Hattori and her eight siblings grew up in federal government staff housing where her father, Paul Mitsuo Hattori, was the staff geophysicist at the Guam Geomagnetic Observatory at Potts Junction in Dededo.
Focus on relationships
Her mother, Fermina Leon Guerrero Perez Hattori, is familian Titang and they would spend most weekends in Chalan Pago at her grandparents’ house.
There, she watched and learned from her grandfather, Joaquin Cruz Perez, who was an attorney, judge, legislative senator and the island’s first Supreme Court chief justice.
“He was very good at listening, worked a lot in family court and really wanted to provide safe spaces for voices of not just the parents but the children to come through,” Mary Therese Hattori said.
She added she learned from her grandfather that “listening leads to wise decision-making and action to achieve some sort of justice and harmony for people and families. Much of his work was centered on relationships, and I see this very much in the work my four brothers and four sisters do.”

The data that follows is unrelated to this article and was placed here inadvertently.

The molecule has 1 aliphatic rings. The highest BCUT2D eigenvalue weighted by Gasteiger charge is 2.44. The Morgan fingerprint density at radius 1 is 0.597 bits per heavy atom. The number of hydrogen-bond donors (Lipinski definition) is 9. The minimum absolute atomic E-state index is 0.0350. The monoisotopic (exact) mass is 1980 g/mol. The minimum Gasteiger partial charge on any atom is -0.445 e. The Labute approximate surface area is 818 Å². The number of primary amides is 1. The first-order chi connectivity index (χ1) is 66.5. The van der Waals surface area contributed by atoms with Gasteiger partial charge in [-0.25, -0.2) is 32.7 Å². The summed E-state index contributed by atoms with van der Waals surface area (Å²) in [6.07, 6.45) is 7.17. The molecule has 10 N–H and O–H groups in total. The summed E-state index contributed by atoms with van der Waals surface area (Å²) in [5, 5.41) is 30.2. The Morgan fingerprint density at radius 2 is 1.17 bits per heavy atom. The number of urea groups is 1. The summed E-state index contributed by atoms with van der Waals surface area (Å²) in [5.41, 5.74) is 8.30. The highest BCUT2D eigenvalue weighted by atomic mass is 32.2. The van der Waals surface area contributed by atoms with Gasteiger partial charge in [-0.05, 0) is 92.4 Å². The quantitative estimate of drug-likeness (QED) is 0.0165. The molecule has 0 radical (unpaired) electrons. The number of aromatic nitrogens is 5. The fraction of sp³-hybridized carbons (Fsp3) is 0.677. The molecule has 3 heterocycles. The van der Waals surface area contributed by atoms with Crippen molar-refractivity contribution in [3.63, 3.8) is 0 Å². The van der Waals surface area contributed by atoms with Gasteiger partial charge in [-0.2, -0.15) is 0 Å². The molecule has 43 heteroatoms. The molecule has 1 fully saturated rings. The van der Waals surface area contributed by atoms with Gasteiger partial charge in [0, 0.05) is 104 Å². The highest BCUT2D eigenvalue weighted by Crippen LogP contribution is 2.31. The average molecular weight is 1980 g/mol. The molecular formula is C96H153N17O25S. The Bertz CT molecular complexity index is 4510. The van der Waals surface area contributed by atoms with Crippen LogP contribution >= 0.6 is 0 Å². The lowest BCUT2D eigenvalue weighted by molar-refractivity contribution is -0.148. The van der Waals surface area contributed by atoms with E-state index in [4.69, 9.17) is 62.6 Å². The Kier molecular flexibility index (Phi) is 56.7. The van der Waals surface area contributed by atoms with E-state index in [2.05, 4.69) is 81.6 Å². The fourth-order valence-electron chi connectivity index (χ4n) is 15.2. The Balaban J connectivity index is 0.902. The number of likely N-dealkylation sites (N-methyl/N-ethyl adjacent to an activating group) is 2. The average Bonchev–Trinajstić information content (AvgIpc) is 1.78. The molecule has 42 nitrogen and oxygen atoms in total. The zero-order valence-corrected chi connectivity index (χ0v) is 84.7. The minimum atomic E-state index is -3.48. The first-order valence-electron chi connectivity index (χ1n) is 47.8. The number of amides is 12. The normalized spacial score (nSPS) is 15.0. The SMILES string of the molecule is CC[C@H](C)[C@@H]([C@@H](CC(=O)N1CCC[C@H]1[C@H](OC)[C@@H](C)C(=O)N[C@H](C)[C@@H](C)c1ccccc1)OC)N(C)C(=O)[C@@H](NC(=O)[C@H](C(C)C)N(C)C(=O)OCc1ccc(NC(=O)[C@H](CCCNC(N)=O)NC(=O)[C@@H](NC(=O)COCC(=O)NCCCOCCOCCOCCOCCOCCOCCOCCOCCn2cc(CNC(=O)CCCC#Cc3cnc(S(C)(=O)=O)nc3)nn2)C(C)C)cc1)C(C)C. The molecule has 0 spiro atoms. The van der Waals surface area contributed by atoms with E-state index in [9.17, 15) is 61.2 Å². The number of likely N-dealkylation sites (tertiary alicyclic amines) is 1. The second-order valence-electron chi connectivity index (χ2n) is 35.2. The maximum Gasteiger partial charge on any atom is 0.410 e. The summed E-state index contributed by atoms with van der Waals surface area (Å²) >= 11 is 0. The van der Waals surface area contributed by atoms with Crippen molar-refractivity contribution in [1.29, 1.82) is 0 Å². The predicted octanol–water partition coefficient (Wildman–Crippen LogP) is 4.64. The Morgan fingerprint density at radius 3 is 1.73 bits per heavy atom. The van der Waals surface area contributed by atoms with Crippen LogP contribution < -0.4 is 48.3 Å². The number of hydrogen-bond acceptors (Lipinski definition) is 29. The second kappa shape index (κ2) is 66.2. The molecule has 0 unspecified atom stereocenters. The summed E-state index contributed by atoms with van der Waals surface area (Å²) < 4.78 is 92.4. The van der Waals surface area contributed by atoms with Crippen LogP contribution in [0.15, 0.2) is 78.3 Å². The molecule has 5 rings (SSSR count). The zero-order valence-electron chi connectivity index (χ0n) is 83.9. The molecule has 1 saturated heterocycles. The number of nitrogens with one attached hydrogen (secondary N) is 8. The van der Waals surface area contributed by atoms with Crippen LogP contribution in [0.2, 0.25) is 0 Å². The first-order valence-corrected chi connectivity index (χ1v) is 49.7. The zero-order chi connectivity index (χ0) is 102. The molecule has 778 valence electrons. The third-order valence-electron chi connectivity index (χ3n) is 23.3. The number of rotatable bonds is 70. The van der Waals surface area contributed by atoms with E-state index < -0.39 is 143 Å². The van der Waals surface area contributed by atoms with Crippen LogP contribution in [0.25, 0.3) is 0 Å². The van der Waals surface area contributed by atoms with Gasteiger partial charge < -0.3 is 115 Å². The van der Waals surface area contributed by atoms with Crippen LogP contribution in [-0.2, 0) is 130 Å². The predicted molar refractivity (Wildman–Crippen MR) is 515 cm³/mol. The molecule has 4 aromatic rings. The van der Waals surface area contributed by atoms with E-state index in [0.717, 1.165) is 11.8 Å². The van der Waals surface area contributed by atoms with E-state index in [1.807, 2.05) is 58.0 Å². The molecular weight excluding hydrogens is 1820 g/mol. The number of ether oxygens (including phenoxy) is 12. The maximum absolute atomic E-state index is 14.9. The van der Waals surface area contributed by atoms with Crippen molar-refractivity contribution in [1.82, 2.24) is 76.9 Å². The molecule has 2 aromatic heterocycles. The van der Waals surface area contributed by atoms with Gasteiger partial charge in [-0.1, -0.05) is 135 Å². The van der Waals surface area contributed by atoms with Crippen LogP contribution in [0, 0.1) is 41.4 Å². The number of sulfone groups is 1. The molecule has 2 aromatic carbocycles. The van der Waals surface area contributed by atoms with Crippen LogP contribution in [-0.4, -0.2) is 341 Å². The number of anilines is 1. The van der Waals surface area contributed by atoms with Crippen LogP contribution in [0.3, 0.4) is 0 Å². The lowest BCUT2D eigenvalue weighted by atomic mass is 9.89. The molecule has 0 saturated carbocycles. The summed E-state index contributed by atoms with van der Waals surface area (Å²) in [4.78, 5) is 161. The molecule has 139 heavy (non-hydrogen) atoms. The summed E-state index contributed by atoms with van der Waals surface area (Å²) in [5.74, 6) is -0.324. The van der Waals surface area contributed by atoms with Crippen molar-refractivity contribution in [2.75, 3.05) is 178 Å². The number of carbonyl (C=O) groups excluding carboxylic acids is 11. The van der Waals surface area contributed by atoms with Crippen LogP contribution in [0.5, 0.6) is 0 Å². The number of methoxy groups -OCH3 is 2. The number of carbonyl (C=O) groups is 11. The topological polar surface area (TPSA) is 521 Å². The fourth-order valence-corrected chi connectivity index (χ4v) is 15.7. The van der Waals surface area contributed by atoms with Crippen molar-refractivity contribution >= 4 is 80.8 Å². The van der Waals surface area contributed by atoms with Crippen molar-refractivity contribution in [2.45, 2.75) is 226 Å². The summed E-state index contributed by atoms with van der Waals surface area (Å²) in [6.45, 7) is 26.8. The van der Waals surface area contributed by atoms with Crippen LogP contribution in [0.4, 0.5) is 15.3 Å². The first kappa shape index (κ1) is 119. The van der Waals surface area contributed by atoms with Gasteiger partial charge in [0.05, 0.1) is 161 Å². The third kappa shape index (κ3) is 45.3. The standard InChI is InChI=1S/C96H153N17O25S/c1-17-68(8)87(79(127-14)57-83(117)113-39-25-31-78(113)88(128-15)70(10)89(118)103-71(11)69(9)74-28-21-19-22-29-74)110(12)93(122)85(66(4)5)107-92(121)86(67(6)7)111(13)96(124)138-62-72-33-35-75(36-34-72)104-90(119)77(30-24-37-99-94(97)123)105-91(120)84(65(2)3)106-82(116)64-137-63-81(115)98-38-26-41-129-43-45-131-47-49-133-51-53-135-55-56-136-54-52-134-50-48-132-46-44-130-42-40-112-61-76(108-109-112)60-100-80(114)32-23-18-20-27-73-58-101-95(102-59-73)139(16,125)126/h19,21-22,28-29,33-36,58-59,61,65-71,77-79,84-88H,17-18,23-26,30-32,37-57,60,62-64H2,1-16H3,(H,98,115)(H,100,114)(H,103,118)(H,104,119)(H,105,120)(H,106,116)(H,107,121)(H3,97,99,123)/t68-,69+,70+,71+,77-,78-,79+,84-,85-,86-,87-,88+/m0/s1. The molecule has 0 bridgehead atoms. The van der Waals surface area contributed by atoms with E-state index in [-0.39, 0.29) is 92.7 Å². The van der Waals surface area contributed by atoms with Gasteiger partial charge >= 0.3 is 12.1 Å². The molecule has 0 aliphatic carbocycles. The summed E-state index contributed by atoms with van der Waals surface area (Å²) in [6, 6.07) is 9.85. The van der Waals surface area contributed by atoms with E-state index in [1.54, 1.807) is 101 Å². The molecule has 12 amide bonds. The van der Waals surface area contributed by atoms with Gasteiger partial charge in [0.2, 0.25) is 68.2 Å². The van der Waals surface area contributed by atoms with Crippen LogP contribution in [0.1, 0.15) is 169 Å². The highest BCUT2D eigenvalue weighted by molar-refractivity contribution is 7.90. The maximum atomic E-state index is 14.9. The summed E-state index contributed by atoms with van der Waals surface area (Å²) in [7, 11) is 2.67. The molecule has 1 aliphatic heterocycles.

She says her family are an ambitious bunch and are all doing well in their career paths.
In addition to herself, three of her siblings also have doctorates, including her oldest sister, Anne Perez Hattori, who is a professor of history, Micronesian studies, and CHamoru studies at the University of Guam; her twin sister Margaret Hattori-Uchima, dean of the school of health at UOG; and her brother, attorney Stephen Hattori, who is the first CHamoru to lead Guam Public Defender Service Corp.